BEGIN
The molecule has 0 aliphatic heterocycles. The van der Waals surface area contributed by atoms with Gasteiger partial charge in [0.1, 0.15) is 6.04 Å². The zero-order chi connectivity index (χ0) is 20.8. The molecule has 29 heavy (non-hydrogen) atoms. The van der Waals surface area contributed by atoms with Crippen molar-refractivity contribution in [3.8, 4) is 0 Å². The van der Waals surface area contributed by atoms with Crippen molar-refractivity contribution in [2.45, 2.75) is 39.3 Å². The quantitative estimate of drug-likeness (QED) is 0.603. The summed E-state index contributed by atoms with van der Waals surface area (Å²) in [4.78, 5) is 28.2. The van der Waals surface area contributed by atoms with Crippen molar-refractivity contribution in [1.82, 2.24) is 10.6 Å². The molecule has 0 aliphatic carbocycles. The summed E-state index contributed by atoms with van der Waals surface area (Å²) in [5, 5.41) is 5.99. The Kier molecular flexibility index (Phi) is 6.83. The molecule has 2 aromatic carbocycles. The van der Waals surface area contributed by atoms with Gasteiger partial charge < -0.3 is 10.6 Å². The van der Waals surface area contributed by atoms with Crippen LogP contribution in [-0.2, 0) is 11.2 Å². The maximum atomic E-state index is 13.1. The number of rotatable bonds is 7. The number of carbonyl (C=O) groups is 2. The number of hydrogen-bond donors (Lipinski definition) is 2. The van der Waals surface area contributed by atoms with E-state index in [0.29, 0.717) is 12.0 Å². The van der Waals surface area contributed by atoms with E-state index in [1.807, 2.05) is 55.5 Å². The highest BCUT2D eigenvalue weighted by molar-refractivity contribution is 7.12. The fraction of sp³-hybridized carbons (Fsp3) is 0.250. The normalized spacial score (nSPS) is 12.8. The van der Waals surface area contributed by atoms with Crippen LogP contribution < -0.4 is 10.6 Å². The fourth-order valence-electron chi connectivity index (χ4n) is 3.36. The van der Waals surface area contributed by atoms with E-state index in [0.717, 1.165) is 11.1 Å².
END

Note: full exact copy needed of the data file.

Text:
The molecule has 0 aliphatic heterocycles. The van der Waals surface area contributed by atoms with Gasteiger partial charge in [0.1, 0.15) is 6.04 Å². The zero-order chi connectivity index (χ0) is 20.8. The molecule has 29 heavy (non-hydrogen) atoms. The van der Waals surface area contributed by atoms with Crippen molar-refractivity contribution in [3.8, 4) is 0 Å². The van der Waals surface area contributed by atoms with Crippen molar-refractivity contribution in [2.45, 2.75) is 39.3 Å². The quantitative estimate of drug-likeness (QED) is 0.603. The summed E-state index contributed by atoms with van der Waals surface area (Å²) in [4.78, 5) is 28.2. The van der Waals surface area contributed by atoms with Crippen molar-refractivity contribution in [1.82, 2.24) is 10.6 Å². The molecule has 0 aliphatic carbocycles. The summed E-state index contributed by atoms with van der Waals surface area (Å²) in [5, 5.41) is 5.99. The Kier molecular flexibility index (Phi) is 6.83. The molecule has 2 aromatic carbocycles. The van der Waals surface area contributed by atoms with Gasteiger partial charge < -0.3 is 10.6 Å². The van der Waals surface area contributed by atoms with Crippen LogP contribution in [-0.2, 0) is 11.2 Å². The maximum atomic E-state index is 13.1. The number of rotatable bonds is 7. The number of carbonyl (C=O) groups is 2. The number of hydrogen-bond donors (Lipinski definition) is 2. The van der Waals surface area contributed by atoms with E-state index in [0.29, 0.717) is 12.0 Å². The van der Waals surface area contributed by atoms with E-state index in [1.807, 2.05) is 55.5 Å². The highest BCUT2D eigenvalue weighted by molar-refractivity contribution is 7.12. The fraction of sp³-hybridized carbons (Fsp3) is 0.250. The normalized spacial score (nSPS) is 12.8. The van der Waals surface area contributed by atoms with Crippen LogP contribution < -0.4 is 10.6 Å². The fourth-order valence-electron chi connectivity index (χ4n) is 3.36. The van der Waals surface area contributed by atoms with E-state index in [0.717, 1.165) is 11.1 Å².